Bite into it – Orthodontics: more than just straight teeth

One of the lesser known aspects of orthodontics is the ability to correct not only the alignment of the teeth, but the alignment of the bite. The upper and lower teeth are designed to contact each other in a certain way, giving us the ability to slice, tear and crush our food; failure to do so in a harmonious manner can not only make eating difficult, but such malocclusions can cause teeth to wear prematurely, leading to further functional difficulty, costly repairs, or unsightly appearance.

In an ideal occlusion (meeting of the teeth) the lower teeth sit just inside the upper teeth with light, even contact so the biting force is distributed across all of the teeth. A person’s bite can be assessed in many ways, but essentially there are three components – anterior-posterior (front-back), horizontal (left-right) and vertical (up-down). Let’s look at some discrepancies that can occur in any/all of these three aspects.


This is the most visually evident discrepancy, and the one which most people are aware of. It is caused by one of the jaws not growing equally with the other, resulting in one jaw being too far forward or back in relation to the other. This often makes the person ‘look’ like the one of the jaws is protruding (either upper or lower). This measurable distance is referred to as overjet (a reverse overjet occurs when the top teeth sit inside the lower teeth).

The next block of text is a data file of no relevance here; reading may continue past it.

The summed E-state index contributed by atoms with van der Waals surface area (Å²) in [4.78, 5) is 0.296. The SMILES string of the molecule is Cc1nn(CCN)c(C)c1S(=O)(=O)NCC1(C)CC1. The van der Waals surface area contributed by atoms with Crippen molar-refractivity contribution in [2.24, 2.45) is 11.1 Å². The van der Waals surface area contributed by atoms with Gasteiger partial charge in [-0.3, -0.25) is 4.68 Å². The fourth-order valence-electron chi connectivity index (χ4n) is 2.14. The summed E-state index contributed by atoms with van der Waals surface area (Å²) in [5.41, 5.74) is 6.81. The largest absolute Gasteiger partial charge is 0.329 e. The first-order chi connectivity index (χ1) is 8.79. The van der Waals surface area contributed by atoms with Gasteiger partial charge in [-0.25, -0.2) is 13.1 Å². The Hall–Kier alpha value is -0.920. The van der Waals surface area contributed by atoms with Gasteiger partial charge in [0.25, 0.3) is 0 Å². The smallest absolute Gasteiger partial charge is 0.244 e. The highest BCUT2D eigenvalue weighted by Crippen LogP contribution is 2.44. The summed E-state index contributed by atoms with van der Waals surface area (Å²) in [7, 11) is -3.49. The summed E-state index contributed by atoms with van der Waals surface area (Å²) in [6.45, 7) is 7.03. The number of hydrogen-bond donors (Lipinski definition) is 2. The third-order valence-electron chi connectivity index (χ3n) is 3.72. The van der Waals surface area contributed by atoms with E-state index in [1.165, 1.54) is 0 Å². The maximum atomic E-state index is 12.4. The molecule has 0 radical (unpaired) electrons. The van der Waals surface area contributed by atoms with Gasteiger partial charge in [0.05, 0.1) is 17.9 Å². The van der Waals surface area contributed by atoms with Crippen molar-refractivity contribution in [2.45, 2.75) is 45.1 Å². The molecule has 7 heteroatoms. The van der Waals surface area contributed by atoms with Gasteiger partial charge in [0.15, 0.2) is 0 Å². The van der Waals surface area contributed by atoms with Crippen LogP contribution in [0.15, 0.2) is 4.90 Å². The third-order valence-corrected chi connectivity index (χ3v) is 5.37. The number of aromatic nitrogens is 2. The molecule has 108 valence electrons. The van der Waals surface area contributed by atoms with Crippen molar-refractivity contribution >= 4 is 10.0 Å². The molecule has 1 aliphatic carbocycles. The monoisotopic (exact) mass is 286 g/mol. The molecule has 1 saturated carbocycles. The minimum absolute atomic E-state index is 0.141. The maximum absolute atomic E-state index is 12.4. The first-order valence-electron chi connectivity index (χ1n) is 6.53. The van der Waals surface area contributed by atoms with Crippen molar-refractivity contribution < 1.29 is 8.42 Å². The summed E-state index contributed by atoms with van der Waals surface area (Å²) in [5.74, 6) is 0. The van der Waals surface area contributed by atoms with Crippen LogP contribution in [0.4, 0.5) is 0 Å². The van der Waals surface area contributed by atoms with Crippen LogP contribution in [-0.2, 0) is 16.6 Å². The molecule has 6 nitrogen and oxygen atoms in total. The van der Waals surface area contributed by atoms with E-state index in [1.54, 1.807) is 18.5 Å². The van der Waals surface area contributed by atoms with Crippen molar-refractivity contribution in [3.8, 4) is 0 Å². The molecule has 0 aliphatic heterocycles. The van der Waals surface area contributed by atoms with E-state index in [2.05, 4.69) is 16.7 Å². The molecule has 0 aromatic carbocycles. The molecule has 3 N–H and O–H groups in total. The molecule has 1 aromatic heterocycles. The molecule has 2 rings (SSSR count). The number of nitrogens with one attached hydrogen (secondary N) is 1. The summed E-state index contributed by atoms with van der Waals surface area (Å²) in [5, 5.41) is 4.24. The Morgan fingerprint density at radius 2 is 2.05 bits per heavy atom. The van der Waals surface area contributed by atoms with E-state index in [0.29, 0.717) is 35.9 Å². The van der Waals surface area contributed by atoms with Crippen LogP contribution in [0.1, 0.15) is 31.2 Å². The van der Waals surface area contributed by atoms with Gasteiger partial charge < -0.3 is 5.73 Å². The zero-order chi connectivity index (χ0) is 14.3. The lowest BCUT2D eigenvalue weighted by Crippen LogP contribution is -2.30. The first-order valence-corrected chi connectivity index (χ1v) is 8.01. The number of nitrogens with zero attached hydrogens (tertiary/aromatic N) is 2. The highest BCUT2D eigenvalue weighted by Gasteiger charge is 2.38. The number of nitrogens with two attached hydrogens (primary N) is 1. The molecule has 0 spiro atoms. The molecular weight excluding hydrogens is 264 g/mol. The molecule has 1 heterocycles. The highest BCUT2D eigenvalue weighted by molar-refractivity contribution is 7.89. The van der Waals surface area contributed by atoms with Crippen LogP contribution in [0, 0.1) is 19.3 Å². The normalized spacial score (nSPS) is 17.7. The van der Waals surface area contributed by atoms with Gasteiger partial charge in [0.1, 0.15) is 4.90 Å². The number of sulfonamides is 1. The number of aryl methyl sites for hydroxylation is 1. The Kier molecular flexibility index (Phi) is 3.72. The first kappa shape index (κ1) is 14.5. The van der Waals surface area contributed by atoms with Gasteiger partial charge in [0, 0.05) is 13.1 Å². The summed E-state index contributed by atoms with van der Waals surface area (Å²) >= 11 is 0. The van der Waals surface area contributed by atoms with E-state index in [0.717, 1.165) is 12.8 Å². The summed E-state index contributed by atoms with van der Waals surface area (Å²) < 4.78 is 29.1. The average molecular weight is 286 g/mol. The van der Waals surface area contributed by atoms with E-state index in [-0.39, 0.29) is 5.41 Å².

As previously mentioned, the lower teeth ideally sit just inside the upper teeth, thus the upper arch is slightly wider to accommodate this arrangement. Due to the individual differences in the way people grow this does not always occur, sometimes resulting in an upper arch that is narrower than the lower. This situation, where the top teeth sit inside of the lower teeth is referred to as a crossbite, and can occur on one or both sides. In some circumstances where the upper teeth are too wide for the lower teeth, there is such a horizontal discrepancy they completely fail to contact and they come together like scissors; this is aptly referred to as a scissor-bite.



This relationship refers to the amount of vertical overlap the upper and lower teeth have (overbite). This is ideally 2-3 millimetres, but can range due to growth patterns or particular unfavourable habits during the developmental years. Individuals with increased overlap are considered to have a ‘deep’ bite; in the worst circumstances this can cause the lower front teeth to contact traumatically on the roof of the mouth or upper front teeth. Conversely, individuals with reduced or no overlap can have an ‘open bite’ where some or many of the upper and lower teeth to not contact, even when biting together. This has obvious implications for biting into food and speech. Habits such as thumb sucking often cause this type of situation.


There are several ways these jaw discrepancies can be addressed depending on the severity, patient’s growth pattern, and patient’s age. If you’re concerned about your or your child’s bite, come in and see us!